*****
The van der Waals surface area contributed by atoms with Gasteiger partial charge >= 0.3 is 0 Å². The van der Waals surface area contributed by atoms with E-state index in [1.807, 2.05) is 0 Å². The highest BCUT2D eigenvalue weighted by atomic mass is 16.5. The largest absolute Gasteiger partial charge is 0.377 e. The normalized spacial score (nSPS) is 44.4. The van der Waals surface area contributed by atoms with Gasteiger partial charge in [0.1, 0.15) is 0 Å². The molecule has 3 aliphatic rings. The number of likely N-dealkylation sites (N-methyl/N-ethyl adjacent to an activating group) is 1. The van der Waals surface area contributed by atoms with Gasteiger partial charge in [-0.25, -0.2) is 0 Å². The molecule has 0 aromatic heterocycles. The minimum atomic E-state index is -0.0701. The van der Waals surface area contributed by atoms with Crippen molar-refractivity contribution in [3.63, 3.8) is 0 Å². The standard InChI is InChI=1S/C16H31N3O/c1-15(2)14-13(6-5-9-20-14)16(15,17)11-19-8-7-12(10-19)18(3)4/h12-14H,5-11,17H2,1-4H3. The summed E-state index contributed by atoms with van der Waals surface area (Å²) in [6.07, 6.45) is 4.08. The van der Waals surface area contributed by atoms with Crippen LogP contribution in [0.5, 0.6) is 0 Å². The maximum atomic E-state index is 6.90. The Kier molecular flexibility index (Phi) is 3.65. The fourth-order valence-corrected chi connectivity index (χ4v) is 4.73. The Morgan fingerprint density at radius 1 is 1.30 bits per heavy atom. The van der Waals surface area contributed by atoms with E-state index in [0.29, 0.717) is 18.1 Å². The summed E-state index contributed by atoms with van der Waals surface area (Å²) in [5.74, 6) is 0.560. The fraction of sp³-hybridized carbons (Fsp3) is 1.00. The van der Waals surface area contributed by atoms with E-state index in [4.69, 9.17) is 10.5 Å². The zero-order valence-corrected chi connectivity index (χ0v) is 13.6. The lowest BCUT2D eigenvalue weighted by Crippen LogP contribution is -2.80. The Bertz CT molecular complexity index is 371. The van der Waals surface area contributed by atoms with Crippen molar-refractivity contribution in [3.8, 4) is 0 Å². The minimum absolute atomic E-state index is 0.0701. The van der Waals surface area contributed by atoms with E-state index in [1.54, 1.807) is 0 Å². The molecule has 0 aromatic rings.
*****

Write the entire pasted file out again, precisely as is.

The van der Waals surface area contributed by atoms with Gasteiger partial charge >= 0.3 is 0 Å². The van der Waals surface area contributed by atoms with E-state index in [1.807, 2.05) is 0 Å². The highest BCUT2D eigenvalue weighted by atomic mass is 16.5. The largest absolute Gasteiger partial charge is 0.377 e. The normalized spacial score (nSPS) is 44.4. The van der Waals surface area contributed by atoms with Gasteiger partial charge in [0.1, 0.15) is 0 Å². The molecule has 3 aliphatic rings. The number of likely N-dealkylation sites (N-methyl/N-ethyl adjacent to an activating group) is 1. The van der Waals surface area contributed by atoms with Gasteiger partial charge in [-0.25, -0.2) is 0 Å². The molecule has 0 aromatic heterocycles. The minimum atomic E-state index is -0.0701. The van der Waals surface area contributed by atoms with Crippen molar-refractivity contribution in [3.63, 3.8) is 0 Å². The standard InChI is InChI=1S/C16H31N3O/c1-15(2)14-13(6-5-9-20-14)16(15,17)11-19-8-7-12(10-19)18(3)4/h12-14H,5-11,17H2,1-4H3. The summed E-state index contributed by atoms with van der Waals surface area (Å²) in [6.07, 6.45) is 4.08. The van der Waals surface area contributed by atoms with Crippen LogP contribution in [0.5, 0.6) is 0 Å². The maximum atomic E-state index is 6.90. The Kier molecular flexibility index (Phi) is 3.65. The fourth-order valence-corrected chi connectivity index (χ4v) is 4.73. The Morgan fingerprint density at radius 1 is 1.30 bits per heavy atom. The van der Waals surface area contributed by atoms with E-state index in [0.29, 0.717) is 18.1 Å². The summed E-state index contributed by atoms with van der Waals surface area (Å²) in [5.74, 6) is 0.560. The fraction of sp³-hybridized carbons (Fsp3) is 1.00. The van der Waals surface area contributed by atoms with E-state index in [4.69, 9.17) is 10.5 Å². The zero-order valence-corrected chi connectivity index (χ0v) is 13.6. The lowest BCUT2D eigenvalue weighted by Crippen LogP contribution is -2.80. The Bertz CT molecular complexity index is 371. The van der Waals surface area contributed by atoms with Crippen molar-refractivity contribution in [3.8, 4) is 0 Å². The minimum absolute atomic E-state index is 0.0701. The van der Waals surface area contributed by atoms with E-state index in [1.54, 1.807) is 0 Å². The molecule has 0 aromatic rings.